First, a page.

Sunday, September 8, 2019

Forgiveness - Climbing Mt. Forgiveness

Forgiveness can be one of the most difficult challenges we can face. We are wronged. We wrong others.

Forgiveness is necessary for healthy living in body, mind and spirit. Not offering forgiveness can cause physical symptoms as well as harbor resentment and anger.

David Peterson in his article "Climbing Mount Forgiveness" says, "There is no place where we reflect more of Jesus than when we forgive others. But, it's important to remember what forgiveness is not.

Forgiveness is not denial of the wrong and hurt.
Forgiveness does not diminish the pain.
Forgiveness does not remove the responsibility for the harm done by the other.
Forgiveness does not justify.
Forgiveness does not require warm and loving feelings."

Peterson continues, "Forgiveness is always difficult. Some things even seem unforgivable. But forgiveness is like climbing Mout Everest. We don't have to make it all the way to the top to improve our view. Even if we never reach the summit of Mount Forgiveness, we can at least keep climbing."

Jesus and Forgiveness

Jesus talks about forgiving others seventy times seven, which means 490 times (Matthew 18:22). I've also heard forgiveness explained like peeling an onion - there are layers to forgiving someone and forgiveness takes time.

Forgiveness is often a "one way street." We forgive so we can be free of resentment and anger when the person who offended us may not offer reconciliation.

My Experience with Forgiveness

Recently, I began the process of forgiving someone who wounded me greatly. I was overwhelmed, numb, and couldn't even think about forgiveness initially. As time passed, I knew forgiveness was the only way to get rid of anger and betrayal I experienced about an injustice that was causing  physical symptoms and emotional discomfort.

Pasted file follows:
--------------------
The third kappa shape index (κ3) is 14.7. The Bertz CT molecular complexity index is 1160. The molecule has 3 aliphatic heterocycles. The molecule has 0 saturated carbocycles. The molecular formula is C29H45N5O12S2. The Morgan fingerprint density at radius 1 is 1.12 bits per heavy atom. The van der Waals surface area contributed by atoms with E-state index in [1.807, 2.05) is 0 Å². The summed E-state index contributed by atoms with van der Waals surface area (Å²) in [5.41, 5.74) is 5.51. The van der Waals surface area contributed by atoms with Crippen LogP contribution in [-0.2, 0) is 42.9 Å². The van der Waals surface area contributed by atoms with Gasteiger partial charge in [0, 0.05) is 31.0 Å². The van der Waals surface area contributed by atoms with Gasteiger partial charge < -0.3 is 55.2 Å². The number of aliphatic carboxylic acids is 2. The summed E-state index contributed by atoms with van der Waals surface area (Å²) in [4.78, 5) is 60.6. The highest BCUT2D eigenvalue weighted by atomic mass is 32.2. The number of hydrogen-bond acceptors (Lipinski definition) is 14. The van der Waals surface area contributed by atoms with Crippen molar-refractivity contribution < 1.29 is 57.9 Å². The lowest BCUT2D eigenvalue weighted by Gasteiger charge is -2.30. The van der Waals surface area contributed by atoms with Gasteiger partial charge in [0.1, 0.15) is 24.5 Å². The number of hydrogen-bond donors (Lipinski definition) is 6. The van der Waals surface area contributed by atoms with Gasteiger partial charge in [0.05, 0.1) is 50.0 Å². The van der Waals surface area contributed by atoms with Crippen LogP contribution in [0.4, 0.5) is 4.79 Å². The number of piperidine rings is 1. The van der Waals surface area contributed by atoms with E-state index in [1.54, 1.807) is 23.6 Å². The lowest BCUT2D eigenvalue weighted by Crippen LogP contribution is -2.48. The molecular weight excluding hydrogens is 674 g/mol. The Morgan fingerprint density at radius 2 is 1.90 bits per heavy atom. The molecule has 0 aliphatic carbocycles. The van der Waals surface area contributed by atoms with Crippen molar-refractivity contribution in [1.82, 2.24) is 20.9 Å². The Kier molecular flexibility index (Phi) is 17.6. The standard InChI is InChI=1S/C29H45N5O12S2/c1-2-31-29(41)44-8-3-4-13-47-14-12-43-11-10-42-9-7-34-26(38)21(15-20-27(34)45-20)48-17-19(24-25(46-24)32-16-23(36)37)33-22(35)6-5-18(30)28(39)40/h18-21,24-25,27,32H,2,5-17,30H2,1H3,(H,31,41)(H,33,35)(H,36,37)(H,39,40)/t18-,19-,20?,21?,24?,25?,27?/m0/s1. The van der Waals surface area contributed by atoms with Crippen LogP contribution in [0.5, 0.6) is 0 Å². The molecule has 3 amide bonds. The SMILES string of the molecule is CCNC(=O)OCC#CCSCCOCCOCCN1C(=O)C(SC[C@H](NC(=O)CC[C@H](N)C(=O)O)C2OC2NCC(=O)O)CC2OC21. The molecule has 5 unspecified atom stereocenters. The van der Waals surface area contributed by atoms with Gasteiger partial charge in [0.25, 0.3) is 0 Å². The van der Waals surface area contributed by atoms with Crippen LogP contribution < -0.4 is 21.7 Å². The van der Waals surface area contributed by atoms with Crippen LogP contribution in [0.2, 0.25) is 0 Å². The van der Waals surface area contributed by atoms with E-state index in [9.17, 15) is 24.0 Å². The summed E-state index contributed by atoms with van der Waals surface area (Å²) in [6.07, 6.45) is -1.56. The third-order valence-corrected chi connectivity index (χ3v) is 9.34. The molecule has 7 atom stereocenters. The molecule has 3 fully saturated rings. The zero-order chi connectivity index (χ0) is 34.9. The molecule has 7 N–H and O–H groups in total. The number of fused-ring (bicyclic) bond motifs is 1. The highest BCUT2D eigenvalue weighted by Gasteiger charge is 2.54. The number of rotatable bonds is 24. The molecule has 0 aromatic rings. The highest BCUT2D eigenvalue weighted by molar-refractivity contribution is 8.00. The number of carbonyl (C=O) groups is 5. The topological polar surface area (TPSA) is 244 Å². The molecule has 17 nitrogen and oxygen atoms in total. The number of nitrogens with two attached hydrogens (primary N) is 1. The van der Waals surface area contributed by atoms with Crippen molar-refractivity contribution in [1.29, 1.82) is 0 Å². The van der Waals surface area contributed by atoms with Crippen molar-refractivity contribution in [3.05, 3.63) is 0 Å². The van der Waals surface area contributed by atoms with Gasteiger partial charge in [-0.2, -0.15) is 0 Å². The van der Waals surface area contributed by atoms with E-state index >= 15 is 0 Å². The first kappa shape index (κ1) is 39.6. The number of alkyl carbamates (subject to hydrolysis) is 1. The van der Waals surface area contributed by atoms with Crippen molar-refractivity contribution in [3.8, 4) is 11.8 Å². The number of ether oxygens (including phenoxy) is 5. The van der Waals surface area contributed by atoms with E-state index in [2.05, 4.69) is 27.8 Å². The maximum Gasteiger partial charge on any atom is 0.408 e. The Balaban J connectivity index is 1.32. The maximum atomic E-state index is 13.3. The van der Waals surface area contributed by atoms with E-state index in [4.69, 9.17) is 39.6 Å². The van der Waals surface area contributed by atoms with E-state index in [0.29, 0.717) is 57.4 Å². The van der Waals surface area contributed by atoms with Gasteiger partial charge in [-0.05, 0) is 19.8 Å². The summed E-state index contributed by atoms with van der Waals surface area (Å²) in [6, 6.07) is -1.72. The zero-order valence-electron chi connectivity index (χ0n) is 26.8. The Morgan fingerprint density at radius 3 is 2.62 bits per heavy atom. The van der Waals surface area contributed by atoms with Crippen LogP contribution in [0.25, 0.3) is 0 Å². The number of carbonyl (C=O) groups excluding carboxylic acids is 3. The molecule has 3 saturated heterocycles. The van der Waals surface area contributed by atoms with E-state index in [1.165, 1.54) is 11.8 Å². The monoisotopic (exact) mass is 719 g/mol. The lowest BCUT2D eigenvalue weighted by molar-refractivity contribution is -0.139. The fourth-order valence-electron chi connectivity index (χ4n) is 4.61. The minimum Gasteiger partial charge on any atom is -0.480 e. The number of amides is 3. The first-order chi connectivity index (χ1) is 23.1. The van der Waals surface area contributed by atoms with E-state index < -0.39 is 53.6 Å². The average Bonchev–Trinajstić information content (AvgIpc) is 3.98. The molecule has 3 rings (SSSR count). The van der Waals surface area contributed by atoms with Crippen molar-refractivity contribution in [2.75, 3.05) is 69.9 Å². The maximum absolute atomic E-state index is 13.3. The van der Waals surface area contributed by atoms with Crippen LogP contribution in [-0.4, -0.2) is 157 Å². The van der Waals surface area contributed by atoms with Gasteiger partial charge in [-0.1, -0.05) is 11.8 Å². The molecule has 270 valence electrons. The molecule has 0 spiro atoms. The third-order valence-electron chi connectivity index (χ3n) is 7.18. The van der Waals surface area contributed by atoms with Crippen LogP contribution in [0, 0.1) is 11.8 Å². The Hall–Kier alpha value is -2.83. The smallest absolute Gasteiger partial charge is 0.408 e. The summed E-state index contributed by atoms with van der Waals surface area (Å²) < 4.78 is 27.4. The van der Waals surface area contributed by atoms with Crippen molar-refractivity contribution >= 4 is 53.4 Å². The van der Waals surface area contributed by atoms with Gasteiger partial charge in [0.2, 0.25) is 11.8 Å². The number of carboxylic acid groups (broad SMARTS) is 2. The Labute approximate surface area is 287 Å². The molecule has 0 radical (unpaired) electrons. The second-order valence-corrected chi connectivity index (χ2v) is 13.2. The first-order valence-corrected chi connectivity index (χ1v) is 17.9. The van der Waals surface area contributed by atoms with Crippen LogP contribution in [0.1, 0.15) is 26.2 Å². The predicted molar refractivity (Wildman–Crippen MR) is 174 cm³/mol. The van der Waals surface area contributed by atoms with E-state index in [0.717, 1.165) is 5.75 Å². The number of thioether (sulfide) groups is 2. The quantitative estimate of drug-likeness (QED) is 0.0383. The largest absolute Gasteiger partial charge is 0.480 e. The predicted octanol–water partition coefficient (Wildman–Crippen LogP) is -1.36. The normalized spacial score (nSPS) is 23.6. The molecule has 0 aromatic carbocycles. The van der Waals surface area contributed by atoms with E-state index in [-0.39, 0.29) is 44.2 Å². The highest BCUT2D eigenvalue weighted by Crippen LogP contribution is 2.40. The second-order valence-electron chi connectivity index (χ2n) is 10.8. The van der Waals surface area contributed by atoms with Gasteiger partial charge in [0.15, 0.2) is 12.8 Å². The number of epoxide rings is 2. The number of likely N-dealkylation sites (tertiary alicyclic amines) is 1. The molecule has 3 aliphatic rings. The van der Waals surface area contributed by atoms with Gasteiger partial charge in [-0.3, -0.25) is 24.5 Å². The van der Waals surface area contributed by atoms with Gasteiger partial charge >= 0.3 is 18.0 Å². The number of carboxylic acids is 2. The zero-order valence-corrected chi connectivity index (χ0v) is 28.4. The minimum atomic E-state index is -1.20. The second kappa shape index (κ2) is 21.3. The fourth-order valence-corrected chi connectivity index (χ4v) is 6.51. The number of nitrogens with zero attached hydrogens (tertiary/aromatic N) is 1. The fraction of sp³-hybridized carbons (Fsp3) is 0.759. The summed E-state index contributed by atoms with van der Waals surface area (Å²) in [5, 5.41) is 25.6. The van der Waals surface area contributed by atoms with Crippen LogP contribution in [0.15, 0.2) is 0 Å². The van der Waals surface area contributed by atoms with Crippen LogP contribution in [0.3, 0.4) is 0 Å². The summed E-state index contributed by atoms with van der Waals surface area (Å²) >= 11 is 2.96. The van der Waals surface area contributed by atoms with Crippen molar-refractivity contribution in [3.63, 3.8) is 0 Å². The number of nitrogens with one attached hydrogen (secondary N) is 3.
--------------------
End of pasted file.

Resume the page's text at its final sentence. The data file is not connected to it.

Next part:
How did I start to walk along a path leading to freedom and peace?

1. I began by asking God to help me and give me strength. I knew forgiveness would not happen without God's leading and grounding.
2. Letting God know about my desire to forgive this person gradually shifted the energy in my heart, slowly releasing anger and resentment and allowing room for quiet and comfort.
3. Knowing Jesus forgave those who crucified him offered companionship as I walked through the  circumstances and emotions generated.
4. Exercise regularly. Experiencing a wrong doing can create a lot of energy. Dissipating this energy helped relax my body, release tenion, and open my heart and mind.

Wondering how I would know when I had reached forgiveness was a question that arose frequently. Could I think about the incident with less anger? Did I have fewer flashbacks of what happened? Would my physical symptoms that developed afterward go away?

Although I have not completely reached a place of peace, I know that I am making progress toward forgiveness compared to where I was a month ago. My anger is reduced when I think about the person and what happened. Flashbacks occur with less frequency. I have stopped taking the medication my doctor gave me because the physical symptoms have gone away.

Inviting God into my desire for forgiveness helped me feel like I was not alone on a difficult path.

Reflection Questions

1. Is there someone you need to forgive?
2. Ask God to help you begin to forgive by using the suggestions listed above or creating your own way to start.

Two Prayers for Forgiveness
1. For all those I have harmed, knowingly or unknowingly, I am truly sorry. Forgive me and set me free. For all those who have harmed me, knowingly or unknowingly, I forgive them and set them free. For the harm I have done to myself, knowingly or unknowingly, I am truly sorry. I forgive myself and set myself free. Amen.
2. I let forgiveness rest on all of my memories of you (name a person). I bless you and ask God to fill you with his love in this instant and for eternity. Amen. (You may want to pray these words for a certain period of time, such as daily or for forty days.)

Closing Prayer